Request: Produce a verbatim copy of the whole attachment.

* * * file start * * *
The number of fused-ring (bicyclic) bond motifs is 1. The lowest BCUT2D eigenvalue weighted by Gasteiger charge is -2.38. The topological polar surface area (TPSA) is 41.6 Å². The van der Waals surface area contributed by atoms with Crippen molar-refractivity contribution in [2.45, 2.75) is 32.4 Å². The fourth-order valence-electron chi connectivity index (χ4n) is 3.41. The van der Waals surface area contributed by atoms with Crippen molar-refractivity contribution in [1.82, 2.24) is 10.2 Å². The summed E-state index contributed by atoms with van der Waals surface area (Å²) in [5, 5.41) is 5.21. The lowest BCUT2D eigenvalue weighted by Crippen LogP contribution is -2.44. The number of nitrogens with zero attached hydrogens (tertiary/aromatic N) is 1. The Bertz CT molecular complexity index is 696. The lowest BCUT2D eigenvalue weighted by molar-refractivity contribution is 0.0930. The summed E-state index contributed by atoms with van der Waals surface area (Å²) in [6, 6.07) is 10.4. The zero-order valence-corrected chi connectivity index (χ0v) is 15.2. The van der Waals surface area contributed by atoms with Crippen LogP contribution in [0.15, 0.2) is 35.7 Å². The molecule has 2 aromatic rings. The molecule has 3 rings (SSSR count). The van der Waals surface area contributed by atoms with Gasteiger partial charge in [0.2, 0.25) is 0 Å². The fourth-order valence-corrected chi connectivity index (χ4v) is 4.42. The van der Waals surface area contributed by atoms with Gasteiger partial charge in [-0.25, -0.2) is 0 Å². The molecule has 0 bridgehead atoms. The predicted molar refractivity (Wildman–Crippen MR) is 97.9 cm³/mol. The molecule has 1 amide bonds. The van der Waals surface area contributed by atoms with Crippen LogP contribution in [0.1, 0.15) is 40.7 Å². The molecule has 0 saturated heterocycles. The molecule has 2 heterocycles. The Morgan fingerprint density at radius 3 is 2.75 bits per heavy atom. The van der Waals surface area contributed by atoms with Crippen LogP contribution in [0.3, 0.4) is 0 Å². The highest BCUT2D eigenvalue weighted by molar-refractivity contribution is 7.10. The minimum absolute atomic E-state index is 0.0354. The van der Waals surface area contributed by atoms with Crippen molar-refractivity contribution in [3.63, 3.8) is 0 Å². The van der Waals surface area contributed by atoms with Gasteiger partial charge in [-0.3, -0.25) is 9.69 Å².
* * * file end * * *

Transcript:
The number of fused-ring (bicyclic) bond motifs is 1. The lowest BCUT2D eigenvalue weighted by Gasteiger charge is -2.38. The topological polar surface area (TPSA) is 41.6 Å². The van der Waals surface area contributed by atoms with Crippen molar-refractivity contribution in [2.45, 2.75) is 32.4 Å². The fourth-order valence-electron chi connectivity index (χ4n) is 3.41. The van der Waals surface area contributed by atoms with Crippen molar-refractivity contribution in [1.82, 2.24) is 10.2 Å². The summed E-state index contributed by atoms with van der Waals surface area (Å²) in [5, 5.41) is 5.21. The lowest BCUT2D eigenvalue weighted by Crippen LogP contribution is -2.44. The number of nitrogens with zero attached hydrogens (tertiary/aromatic N) is 1. The Bertz CT molecular complexity index is 696. The lowest BCUT2D eigenvalue weighted by molar-refractivity contribution is 0.0930. The summed E-state index contributed by atoms with van der Waals surface area (Å²) in [6, 6.07) is 10.4. The zero-order valence-corrected chi connectivity index (χ0v) is 15.2. The van der Waals surface area contributed by atoms with Crippen LogP contribution in [0.15, 0.2) is 35.7 Å². The molecule has 2 aromatic rings. The molecule has 3 rings (SSSR count). The van der Waals surface area contributed by atoms with Gasteiger partial charge in [0.2, 0.25) is 0 Å². The fourth-order valence-corrected chi connectivity index (χ4v) is 4.42. The van der Waals surface area contributed by atoms with Gasteiger partial charge in [-0.25, -0.2) is 0 Å². The molecule has 0 bridgehead atoms. The predicted molar refractivity (Wildman–Crippen MR) is 97.9 cm³/mol. The molecule has 1 amide bonds. The van der Waals surface area contributed by atoms with Crippen LogP contribution in [0.1, 0.15) is 40.7 Å². The molecule has 0 saturated heterocycles. The molecule has 2 heterocycles. The Morgan fingerprint density at radius 3 is 2.75 bits per heavy atom. The van der Waals surface area contributed by atoms with Crippen LogP contribution in [0.3, 0.4) is 0 Å². The highest BCUT2D eigenvalue weighted by molar-refractivity contribution is 7.10. The minimum absolute atomic E-state index is 0.0354. The van der Waals surface area contributed by atoms with Crippen molar-refractivity contribution in [3.63, 3.8) is 0 Å². The van der Waals surface area contributed by atoms with Gasteiger partial charge in [-0.3, -0.25) is 9.69 Å².